You may feel a little discomfort to buy this argument. Would the Quran itself exist if we human beings didn’t exist? “Surely, it would, after all it is a holy book”, you may murmur this if you happen to be a little religious. But, how about the song? Would it exist if we were not here?  It is less likely that you will agree to confer such an “existential” (or “ontological”) status to the song. Instead you may claim that the song is actually a part of our culture and history. In fact this is how many philosophers tend to react to Platonic entities. They won’t accept such entities. They would propose that in lieu of such an entity we actually find  a set of items which are concrete – not abstract – and these items are similar with each other in some respect. So the Quran, these philosophers would claim, is actually a set of items – like various hard copies, electronic copies, audio instances, and so on – which are similar, for at least we call all these items (instances of) "the Quran".  These philosophers are nastik – atheists (or, more accurately they are called “nominalists”).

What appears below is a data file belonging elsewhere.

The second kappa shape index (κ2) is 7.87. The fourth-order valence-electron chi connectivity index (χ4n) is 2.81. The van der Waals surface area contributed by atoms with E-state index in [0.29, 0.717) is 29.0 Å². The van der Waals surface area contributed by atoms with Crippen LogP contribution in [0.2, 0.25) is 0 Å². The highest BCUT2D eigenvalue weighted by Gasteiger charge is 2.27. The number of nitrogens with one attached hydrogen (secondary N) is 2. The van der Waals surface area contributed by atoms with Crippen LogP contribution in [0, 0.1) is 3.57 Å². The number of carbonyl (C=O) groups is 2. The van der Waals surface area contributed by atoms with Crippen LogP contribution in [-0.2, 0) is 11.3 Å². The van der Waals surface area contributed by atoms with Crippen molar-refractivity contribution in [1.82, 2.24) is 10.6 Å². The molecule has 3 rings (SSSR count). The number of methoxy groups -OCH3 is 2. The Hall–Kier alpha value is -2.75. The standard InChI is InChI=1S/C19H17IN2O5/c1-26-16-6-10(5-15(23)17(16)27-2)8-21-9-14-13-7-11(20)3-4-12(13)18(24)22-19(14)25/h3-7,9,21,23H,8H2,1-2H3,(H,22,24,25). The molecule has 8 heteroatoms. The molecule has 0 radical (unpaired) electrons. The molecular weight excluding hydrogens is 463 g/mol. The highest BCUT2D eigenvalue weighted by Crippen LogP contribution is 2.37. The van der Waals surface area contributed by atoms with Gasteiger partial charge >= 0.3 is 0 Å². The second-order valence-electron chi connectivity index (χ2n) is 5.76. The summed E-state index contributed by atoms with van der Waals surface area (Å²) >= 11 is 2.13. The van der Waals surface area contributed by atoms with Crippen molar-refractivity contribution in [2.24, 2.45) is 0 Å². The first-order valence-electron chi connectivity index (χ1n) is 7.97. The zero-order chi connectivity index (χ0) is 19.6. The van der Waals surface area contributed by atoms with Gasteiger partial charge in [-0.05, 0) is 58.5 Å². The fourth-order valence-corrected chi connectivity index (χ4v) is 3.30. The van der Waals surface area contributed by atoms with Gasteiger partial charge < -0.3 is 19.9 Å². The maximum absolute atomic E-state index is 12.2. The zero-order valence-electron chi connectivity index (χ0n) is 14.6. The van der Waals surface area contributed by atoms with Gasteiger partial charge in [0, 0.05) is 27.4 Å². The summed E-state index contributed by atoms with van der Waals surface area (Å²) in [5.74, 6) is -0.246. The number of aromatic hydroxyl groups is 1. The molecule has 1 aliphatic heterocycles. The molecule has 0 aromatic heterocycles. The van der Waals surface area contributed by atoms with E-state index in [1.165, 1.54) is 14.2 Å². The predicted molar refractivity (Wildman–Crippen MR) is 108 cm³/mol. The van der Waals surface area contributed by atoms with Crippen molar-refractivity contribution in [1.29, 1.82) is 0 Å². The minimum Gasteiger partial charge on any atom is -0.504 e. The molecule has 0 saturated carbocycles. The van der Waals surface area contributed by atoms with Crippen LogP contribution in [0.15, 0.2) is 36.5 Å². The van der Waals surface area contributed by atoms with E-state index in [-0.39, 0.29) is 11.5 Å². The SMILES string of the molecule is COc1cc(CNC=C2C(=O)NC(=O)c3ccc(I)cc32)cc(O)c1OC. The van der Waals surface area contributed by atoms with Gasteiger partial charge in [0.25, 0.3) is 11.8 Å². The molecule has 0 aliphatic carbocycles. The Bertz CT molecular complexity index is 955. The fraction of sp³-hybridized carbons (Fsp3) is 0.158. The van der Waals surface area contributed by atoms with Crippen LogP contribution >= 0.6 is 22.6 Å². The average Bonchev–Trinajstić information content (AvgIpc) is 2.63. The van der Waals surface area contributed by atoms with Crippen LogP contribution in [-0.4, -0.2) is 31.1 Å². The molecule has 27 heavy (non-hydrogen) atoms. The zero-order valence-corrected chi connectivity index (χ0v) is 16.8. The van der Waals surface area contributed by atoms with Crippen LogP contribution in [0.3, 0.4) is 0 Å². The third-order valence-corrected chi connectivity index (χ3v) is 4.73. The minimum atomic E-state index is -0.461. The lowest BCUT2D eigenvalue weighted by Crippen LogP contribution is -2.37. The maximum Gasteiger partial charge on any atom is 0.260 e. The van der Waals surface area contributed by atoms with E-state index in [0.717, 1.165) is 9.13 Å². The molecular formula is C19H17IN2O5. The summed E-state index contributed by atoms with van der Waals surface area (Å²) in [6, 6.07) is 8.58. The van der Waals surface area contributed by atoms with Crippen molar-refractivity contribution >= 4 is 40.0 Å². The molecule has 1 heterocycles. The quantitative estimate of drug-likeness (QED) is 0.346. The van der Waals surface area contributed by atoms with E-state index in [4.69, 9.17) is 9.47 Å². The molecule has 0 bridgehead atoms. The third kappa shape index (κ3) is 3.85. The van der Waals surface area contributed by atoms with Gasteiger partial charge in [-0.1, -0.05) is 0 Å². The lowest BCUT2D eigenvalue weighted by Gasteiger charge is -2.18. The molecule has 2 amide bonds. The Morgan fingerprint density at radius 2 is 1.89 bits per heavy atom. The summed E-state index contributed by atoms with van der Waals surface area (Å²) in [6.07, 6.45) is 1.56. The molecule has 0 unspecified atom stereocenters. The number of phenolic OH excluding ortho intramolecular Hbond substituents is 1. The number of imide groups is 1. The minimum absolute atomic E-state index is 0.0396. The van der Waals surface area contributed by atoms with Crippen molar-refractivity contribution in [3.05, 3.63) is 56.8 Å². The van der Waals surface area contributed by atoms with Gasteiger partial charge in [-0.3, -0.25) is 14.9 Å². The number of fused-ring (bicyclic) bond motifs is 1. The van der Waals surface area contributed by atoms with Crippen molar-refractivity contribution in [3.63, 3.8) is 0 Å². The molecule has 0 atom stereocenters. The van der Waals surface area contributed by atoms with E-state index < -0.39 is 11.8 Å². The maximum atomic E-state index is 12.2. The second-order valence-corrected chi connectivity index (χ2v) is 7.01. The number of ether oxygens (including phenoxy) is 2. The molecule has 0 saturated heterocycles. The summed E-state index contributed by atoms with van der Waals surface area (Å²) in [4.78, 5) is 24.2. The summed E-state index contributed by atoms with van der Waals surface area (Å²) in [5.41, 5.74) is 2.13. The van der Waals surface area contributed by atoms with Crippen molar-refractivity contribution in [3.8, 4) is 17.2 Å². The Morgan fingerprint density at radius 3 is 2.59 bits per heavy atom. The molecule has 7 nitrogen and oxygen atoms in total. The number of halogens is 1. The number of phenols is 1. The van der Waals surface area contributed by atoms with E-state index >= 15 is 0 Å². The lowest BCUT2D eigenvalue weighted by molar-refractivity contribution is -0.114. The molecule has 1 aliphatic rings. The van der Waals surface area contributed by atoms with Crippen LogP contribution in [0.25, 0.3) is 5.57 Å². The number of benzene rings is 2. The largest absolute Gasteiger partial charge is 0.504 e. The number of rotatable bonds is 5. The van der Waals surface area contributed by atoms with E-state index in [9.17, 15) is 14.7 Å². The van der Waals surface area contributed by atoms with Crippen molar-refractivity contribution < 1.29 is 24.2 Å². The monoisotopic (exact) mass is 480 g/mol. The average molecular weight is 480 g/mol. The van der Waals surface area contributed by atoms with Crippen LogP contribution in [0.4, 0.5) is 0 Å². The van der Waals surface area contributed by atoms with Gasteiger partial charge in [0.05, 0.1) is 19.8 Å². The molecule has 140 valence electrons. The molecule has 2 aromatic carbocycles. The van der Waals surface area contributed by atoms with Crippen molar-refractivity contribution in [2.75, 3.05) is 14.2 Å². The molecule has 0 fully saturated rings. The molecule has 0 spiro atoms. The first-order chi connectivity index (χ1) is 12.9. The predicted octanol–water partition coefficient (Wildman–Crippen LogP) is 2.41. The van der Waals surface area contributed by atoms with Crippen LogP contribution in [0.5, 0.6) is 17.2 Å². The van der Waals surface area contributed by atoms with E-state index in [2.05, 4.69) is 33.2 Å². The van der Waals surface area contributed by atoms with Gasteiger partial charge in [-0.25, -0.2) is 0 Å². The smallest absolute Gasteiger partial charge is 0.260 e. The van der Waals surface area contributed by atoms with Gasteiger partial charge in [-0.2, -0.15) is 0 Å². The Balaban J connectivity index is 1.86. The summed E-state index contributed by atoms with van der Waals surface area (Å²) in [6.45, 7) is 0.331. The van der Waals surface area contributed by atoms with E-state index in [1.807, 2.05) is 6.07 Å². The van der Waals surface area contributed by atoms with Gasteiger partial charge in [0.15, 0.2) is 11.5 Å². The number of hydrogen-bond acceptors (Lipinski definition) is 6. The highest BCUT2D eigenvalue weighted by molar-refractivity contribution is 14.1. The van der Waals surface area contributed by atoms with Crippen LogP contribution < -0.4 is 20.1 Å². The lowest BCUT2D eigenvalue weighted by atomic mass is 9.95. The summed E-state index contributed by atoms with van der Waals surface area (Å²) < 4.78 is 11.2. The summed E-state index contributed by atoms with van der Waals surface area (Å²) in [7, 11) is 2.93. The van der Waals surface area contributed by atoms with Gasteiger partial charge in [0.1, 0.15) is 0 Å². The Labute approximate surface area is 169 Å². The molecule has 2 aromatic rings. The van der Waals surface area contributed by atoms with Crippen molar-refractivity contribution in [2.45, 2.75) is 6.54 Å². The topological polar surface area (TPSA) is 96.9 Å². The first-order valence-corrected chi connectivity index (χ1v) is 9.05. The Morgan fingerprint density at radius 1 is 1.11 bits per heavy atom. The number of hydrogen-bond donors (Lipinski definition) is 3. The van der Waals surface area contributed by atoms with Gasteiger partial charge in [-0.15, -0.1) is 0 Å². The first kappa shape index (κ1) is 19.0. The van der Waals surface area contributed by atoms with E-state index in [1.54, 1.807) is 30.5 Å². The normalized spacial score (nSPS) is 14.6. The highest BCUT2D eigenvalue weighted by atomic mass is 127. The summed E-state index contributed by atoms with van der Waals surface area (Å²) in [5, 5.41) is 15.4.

So using the notion of sets the nastik philosophers can do away with Platonic entities. They do this because they adopt an economic policy (known as Occams Razor): less is better. Intuitively a set means a collection of some items. But there are other words with similar meaning like – “collection”, “class”, “category”, “group”, “aggregate”, “bundle” and so on.  Why do the philosophers prefer sets? One reason is often acknowledged, that the notion of sets is quite crispy – for the identity condition of a set is very clear. Historically, this notion has been sharpened and developed mainly by the mathematicians; the philosophers seem to be happy getting such a ready made tool from the mathematicians.  Sets are, however, not immune from becoming Platonic entities. A set itself is abstract, though it is a set of some concrete items; moreover, sets eventually pave a way to infinite number of infinities (to Cantors heaven). Those nastik philosophers are not unaware of these troubling issues pertaining to sets. Nevertheless, their solace seems to be this: the trouble pertaining to sets is much less than the trouble with embracing the other Platonic entities.   


Lecture 2.             (July 6, 2012 with 4 th yr)

 Sets : at first glance